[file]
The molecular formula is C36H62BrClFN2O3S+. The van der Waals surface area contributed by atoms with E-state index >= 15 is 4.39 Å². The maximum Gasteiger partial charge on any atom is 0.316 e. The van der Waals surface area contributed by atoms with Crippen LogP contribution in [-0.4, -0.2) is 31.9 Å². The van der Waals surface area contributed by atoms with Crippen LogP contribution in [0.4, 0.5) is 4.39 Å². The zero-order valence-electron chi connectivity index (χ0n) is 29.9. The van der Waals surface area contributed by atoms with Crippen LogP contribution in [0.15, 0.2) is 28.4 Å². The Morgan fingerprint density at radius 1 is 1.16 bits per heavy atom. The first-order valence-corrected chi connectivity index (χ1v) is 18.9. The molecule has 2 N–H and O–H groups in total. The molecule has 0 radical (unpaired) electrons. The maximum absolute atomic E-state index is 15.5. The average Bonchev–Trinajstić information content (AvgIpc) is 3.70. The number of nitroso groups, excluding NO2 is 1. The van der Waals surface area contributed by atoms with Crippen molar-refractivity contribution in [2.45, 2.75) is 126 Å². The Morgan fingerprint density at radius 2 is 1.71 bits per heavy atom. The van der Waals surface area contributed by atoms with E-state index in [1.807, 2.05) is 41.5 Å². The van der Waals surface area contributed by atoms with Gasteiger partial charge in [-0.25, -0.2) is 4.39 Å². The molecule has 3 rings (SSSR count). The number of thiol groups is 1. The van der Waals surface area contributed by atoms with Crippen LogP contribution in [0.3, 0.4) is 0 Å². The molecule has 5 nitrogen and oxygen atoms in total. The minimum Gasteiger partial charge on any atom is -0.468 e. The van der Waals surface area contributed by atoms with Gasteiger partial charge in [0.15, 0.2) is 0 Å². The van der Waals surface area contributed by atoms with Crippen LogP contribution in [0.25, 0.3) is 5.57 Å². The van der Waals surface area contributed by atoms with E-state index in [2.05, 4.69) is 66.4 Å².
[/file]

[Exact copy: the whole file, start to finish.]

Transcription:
The molecular formula is C36H62BrClFN2O3S+. The van der Waals surface area contributed by atoms with E-state index >= 15 is 4.39 Å². The maximum Gasteiger partial charge on any atom is 0.316 e. The van der Waals surface area contributed by atoms with Crippen LogP contribution in [-0.4, -0.2) is 31.9 Å². The van der Waals surface area contributed by atoms with Crippen LogP contribution in [0.4, 0.5) is 4.39 Å². The zero-order valence-electron chi connectivity index (χ0n) is 29.9. The van der Waals surface area contributed by atoms with Crippen LogP contribution in [0.15, 0.2) is 28.4 Å². The Morgan fingerprint density at radius 1 is 1.16 bits per heavy atom. The first-order valence-corrected chi connectivity index (χ1v) is 18.9. The molecule has 2 N–H and O–H groups in total. The molecule has 0 radical (unpaired) electrons. The maximum absolute atomic E-state index is 15.5. The average Bonchev–Trinajstić information content (AvgIpc) is 3.70. The number of nitroso groups, excluding NO2 is 1. The van der Waals surface area contributed by atoms with Crippen molar-refractivity contribution in [2.45, 2.75) is 126 Å². The Morgan fingerprint density at radius 2 is 1.71 bits per heavy atom. The van der Waals surface area contributed by atoms with E-state index in [1.807, 2.05) is 41.5 Å². The van der Waals surface area contributed by atoms with Gasteiger partial charge in [-0.25, -0.2) is 4.39 Å². The molecule has 3 rings (SSSR count). The number of thiol groups is 1. The van der Waals surface area contributed by atoms with Crippen LogP contribution in [0.3, 0.4) is 0 Å². The molecule has 5 nitrogen and oxygen atoms in total. The minimum Gasteiger partial charge on any atom is -0.468 e. The van der Waals surface area contributed by atoms with Gasteiger partial charge in [0.15, 0.2) is 0 Å². The van der Waals surface area contributed by atoms with Crippen LogP contribution in [0.25, 0.3) is 5.57 Å². The van der Waals surface area contributed by atoms with E-state index in [2.05, 4.69) is 66.4 Å².